Secure by Design Turns 1!


Authors: Lauren Zabierek, Bob Lord, Jack Cable 

In April 2023, CISA kicked off our Secure by Design initiative, the agency’s effort to shift the responsibility of security from end users to technology manufacturers, in line with the National Cybersecurity Strategy. As with any major milestone, it’s useful to pause for some self-reflection over a year’s worth of progress and lay out our goals for the year ahead. 

At CISA, we live the cybersecurity mission every day, but no moment was as crystallizing for our agency and for our stakeholders as Director Easterly’s Congressional testimony regarding the cyber threat from the People’s Republic of China in February of this year. She stated, “CISA teams have found and eradicated Chinese intrusions into critical infrastructure across multiple sectors, including aviation, energy, water, and telecommunications. And what we’ve found to date is likely the tip of the iceberg... The truth is that, in many cases, the PRC is taking advantage of known product defects.”  

Software insecurity is threat-agnostic—well-known and easily-exploited classes of defect make it easy for nation-state adversaries and criminals alike to compromise our critical infrastructure and put Americans at unacceptable risk. And so our Secure by Design initiative seeks to drive adoption of principles and approaches to prevent these defects from the design stage, where it is possible to eliminate entire classes of vulnerabilities.  

Over the last year, CISA has driven momentum on the Secure by Design initiative by shifting the conversation and providing measurable and actionable recommendations to technology manufacturers. With domestic and international partners, we released two versions of our white paper, Shifting the Balance of Cybersecurity Risk, as well as guidance urging software manufacturers to adopt memory safety roadmaps. We also developed a new Secure by Design alert series which ties breaches in the news to the well-known product defects that enabled them. One of our most recent alerts focused on SQL injection vulnerabilities–a well-known type of defect that we continue to see widespread exploitation of, including some of the most pernicious ransomware extortion campaigns last year, despite knowing how to prevent these defects at scale for over 20 years. 

We can’t keep issuing calls to customers to “patch harder” and expect that things will change. Technology manufacturers must focus on eliminating entire classes of vulnerability, rather than playing “whack-a-mole” with their defects.  Many other industries have matured their processes to focus on customer safety—so too can the software industry. Remember, before a safer car could be made, we had to believe in the idea of a safer car. And that’s what we are asking of technology. 

In addition to shifting the conversation, we’ve worked to get feedback from the public and the security community. Last summer, we held a “red pen” session at the annual hacker conference DEF CON in Las Vegas where we asked participants to mark up our draft Secure by Design white paper and provide feedback. Earlier this year, we issued a request for information to the public soliciting discussion on key questions surrounding economics and education, which we’re now reviewing responses to help inform our Secure by Design initiative and guidance going forward. And throughout the last 12 months, we’ve hit the road, speaking at various conferences and events, including South by Southwest, to take our message mainstream.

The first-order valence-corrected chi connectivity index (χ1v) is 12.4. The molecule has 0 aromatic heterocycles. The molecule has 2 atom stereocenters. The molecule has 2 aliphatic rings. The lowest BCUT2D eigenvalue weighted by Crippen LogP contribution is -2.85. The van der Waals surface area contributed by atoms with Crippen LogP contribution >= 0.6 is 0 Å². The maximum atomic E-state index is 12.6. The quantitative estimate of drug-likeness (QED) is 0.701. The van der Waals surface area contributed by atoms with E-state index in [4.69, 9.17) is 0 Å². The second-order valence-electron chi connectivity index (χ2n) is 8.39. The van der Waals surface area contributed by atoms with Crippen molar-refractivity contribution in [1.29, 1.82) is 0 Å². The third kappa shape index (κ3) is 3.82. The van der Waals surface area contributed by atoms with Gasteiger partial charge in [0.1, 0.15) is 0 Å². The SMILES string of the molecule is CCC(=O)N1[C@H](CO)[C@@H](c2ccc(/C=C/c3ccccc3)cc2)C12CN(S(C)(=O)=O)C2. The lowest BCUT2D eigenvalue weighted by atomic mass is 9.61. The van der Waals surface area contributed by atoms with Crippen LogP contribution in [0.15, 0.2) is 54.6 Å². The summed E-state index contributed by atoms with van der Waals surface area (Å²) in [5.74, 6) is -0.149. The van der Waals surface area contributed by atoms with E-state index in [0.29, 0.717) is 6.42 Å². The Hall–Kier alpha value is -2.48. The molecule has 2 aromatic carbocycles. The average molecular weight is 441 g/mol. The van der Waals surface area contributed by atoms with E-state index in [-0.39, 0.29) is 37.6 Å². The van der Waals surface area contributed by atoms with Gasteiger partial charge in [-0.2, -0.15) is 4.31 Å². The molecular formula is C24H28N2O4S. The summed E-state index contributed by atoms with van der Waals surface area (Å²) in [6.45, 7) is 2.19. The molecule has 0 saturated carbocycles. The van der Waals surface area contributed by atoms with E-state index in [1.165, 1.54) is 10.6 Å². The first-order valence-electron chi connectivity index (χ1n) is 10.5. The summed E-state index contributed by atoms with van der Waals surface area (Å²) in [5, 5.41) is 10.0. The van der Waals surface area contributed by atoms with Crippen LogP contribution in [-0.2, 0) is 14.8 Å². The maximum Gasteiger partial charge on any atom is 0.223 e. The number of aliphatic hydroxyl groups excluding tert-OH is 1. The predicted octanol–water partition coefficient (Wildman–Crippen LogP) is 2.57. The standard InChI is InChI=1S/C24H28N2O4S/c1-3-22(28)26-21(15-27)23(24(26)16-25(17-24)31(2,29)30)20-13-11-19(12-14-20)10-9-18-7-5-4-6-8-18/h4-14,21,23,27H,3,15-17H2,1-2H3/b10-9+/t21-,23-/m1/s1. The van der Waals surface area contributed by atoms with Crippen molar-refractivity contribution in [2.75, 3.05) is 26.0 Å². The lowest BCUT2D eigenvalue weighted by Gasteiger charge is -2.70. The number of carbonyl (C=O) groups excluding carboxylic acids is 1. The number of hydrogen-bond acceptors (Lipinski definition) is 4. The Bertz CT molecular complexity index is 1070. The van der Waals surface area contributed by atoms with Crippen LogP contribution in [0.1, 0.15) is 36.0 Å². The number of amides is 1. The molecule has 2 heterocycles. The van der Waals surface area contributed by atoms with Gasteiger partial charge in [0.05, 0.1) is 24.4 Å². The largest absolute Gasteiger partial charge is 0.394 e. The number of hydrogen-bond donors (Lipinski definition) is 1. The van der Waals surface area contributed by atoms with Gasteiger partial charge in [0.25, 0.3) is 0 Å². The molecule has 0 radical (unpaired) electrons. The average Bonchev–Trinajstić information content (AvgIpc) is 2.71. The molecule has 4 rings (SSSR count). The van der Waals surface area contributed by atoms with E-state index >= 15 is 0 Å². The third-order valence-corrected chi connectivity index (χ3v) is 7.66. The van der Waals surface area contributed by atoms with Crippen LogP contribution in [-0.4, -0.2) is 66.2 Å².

CISA has also worked to drive adoption of Secure by Design software through federal procurement. In March, the Office of Management and Budget and CISA announced the release of the secure software development attestation form, which is a core outcome of the President’s Executive Order 14028, which requires companies who supply software to the federal government to attest to secure software development practices. 

We are proud of the progress we’ve made over the last year, but we know there is much more to do to achieve long-lasting security and resilience.  As we head into our sophomore year, we at CISA will continue to educate the public on Secure by Design, drive adoption of the principles, and publish technical guidance for industry. We also plan to expand in the following ways in support of our vision: 

  1. Drive awareness and a “secure by demand” approach to help customers know what to say to push their vendors to do better; 
  1. Work to understand the costs and other economic forces that impact software security and insecurity; 
  1. Work with the academic and educational communities to incorporate security into their computer science and coding programs.  

We know we cannot do this alone. We appreciate the many partners across industry, civil society, the open source community, and academia who have joined us in this important endeavor. We’re optimistic that technology companies will join us, too. We believe that Secure by Design is our best hope for a more resilient future for our families, and for our country. We look forward to partnering to continue to advance progress.